Working Around Power Lines

BoomTrucksRoundedWork safely around overhead and underground power lines
Contact with power lines is dangerous and can cause serious injury or death. If you work around electricity, you need to take the time to plan your work to ensure all workers are properly trained and prepared to work near power lines.

Preventing Energized Power Line Contact

Watch this short training video aimed at educating on the dangers of working around power lines.

http://www.whscc.nl.ca/prevention/PLHTraining.whscc

 

Plan before you start
It is critical to carefully plan your work to prevent contact with overhead and underground power lines.

Check the area before you start your work and identify overhead power lines. Call Hydro at 1.888.737.1296 to make arrangements to have the power lines de-energized, barricaded or moved from the work site if required.

Call before you dig. If you plan to use drilling or trenching equipment, call Hydro before you start at 1.888.737.1296 to identify underground cable locations.

Review the locations and potential hazards of overhead power lines and underground cables with everyone on the work site. Ensure that everyone is aware of the dangers of coming into contact with electrical equipment.

Careful planning can save your life or the life of your friend, family member or co-worker. It can also save your community the inconvenience of a power outage.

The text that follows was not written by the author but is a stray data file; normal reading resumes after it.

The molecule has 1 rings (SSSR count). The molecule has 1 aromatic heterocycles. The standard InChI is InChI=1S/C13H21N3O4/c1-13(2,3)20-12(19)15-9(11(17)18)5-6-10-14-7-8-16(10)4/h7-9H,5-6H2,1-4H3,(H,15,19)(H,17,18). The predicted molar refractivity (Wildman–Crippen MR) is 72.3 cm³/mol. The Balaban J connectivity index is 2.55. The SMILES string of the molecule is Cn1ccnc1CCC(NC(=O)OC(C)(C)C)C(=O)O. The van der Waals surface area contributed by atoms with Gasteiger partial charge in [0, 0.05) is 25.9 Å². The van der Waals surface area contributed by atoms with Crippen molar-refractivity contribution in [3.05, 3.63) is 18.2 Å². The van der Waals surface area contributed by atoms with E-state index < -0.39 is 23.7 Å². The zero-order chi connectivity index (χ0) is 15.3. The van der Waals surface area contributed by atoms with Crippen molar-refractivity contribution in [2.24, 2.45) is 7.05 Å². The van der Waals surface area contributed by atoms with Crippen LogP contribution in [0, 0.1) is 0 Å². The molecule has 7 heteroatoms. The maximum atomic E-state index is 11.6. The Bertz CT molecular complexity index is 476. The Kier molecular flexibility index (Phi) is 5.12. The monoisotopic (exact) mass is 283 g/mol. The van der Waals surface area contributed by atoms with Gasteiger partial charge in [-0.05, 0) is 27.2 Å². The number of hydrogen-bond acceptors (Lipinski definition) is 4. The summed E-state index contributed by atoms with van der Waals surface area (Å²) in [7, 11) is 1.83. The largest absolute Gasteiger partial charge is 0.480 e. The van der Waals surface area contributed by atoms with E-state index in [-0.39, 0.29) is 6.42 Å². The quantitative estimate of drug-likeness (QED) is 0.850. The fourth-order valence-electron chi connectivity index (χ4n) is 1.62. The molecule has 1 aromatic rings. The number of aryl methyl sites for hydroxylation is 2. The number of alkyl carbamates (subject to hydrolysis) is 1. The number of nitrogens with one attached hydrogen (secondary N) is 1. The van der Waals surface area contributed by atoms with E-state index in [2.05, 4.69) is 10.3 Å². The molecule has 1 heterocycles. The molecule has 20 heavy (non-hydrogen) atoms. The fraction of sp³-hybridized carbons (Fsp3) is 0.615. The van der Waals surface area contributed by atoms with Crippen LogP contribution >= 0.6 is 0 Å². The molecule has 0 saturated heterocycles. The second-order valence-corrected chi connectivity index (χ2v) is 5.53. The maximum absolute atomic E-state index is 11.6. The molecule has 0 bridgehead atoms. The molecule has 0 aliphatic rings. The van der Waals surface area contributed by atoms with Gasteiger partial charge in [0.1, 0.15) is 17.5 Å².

Remember, electrical injuries can be prevented.

Know your limits
Keep a safe distance. As a general guideline, you should stay 15 metres (49 feet) away from downed power lines, exposed underground cables or equipment operating around power lines.

Specific requirements for maintaining clearances and providing worker training are covered under the province’s Occupational Health and Safety Regulations, Newfoundland and Labrador Regulation 70/09. These regulations require that workers maintain a safe distance of 5.5 metres from energized equipment. Special permits are required when working closer than 5.5 metres from energized power lines. Operators of equipment that have the capability of contacting overhead or underground power lines must attend an approved “Power Line Hazards” safety course.

Newfoundland and Labrador Hydro re commends specific clearances from overhead power lines depending on location and voltage level of the power lines. Plea se contact Hydro at 1.888.737. 1296 before you work near power lines to ensure you know the clearance recommended to safely c omplete your particular job.

Know the situation
The following are examples of work projects that require particular attention to overhead power lines and underground cables:

Using machinery and equipment: Proceed with caution when operating large machinery or equipment to ensure that you are safely within recommended clearance guidelines to avoid making contact with overhead power lines.

Be aware of the location of power lines when loading or unloading equipment. Ensure the dump/boom body of your machinery is down before you leave the work site.

Building sheds: When planning to build a shed or storage facility, ensure that the shed is built at a safe distance from power lines. Contact Hydro to find out where your shed should be built in relation to the power lines in your area.